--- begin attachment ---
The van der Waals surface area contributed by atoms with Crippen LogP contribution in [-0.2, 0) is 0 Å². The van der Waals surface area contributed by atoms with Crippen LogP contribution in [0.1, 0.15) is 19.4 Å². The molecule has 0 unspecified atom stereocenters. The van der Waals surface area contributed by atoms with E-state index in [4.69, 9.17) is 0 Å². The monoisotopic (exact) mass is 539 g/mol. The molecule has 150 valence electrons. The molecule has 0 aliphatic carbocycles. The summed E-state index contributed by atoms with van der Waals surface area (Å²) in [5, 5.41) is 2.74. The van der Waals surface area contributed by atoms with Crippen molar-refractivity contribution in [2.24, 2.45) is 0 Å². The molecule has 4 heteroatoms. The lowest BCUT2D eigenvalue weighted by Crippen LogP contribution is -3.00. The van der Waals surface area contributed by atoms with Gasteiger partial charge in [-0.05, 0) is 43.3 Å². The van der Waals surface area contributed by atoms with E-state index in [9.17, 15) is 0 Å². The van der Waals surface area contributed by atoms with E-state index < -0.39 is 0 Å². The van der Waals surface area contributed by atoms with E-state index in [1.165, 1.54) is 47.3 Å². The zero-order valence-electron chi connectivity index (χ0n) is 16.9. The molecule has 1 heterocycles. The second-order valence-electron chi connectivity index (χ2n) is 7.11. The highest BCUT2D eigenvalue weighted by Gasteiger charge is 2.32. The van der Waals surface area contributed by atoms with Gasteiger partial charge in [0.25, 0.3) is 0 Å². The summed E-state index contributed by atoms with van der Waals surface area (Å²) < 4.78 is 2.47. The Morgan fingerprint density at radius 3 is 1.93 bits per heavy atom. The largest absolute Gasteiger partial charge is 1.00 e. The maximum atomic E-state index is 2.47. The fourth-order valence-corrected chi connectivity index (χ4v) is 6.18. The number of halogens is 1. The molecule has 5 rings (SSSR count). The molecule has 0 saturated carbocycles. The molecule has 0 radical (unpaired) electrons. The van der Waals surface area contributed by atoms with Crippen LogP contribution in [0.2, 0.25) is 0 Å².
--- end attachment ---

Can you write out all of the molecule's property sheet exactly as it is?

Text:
The van der Waals surface area contributed by atoms with Crippen LogP contribution in [-0.2, 0) is 0 Å². The van der Waals surface area contributed by atoms with Crippen LogP contribution in [0.1, 0.15) is 19.4 Å². The molecule has 0 unspecified atom stereocenters. The van der Waals surface area contributed by atoms with E-state index in [4.69, 9.17) is 0 Å². The monoisotopic (exact) mass is 539 g/mol. The molecule has 150 valence electrons. The molecule has 0 aliphatic carbocycles. The summed E-state index contributed by atoms with van der Waals surface area (Å²) in [5, 5.41) is 2.74. The van der Waals surface area contributed by atoms with Crippen molar-refractivity contribution in [2.24, 2.45) is 0 Å². The molecule has 4 heteroatoms. The lowest BCUT2D eigenvalue weighted by Crippen LogP contribution is -3.00. The van der Waals surface area contributed by atoms with Gasteiger partial charge in [-0.05, 0) is 43.3 Å². The van der Waals surface area contributed by atoms with E-state index in [9.17, 15) is 0 Å². The van der Waals surface area contributed by atoms with E-state index < -0.39 is 0 Å². The van der Waals surface area contributed by atoms with E-state index in [1.165, 1.54) is 47.3 Å². The zero-order valence-electron chi connectivity index (χ0n) is 16.9. The molecule has 1 heterocycles. The second-order valence-electron chi connectivity index (χ2n) is 7.11. The highest BCUT2D eigenvalue weighted by Gasteiger charge is 2.32. The van der Waals surface area contributed by atoms with Gasteiger partial charge in [0.25, 0.3) is 0 Å². The summed E-state index contributed by atoms with van der Waals surface area (Å²) < 4.78 is 2.47. The Morgan fingerprint density at radius 3 is 1.93 bits per heavy atom. The largest absolute Gasteiger partial charge is 1.00 e. The maximum atomic E-state index is 2.47. The fourth-order valence-corrected chi connectivity index (χ4v) is 6.18. The number of halogens is 1. The molecule has 5 rings (SSSR count). The molecule has 0 saturated carbocycles. The molecule has 0 radical (unpaired) electrons. The van der Waals surface area contributed by atoms with Crippen LogP contribution in [0.2, 0.25) is 0 Å².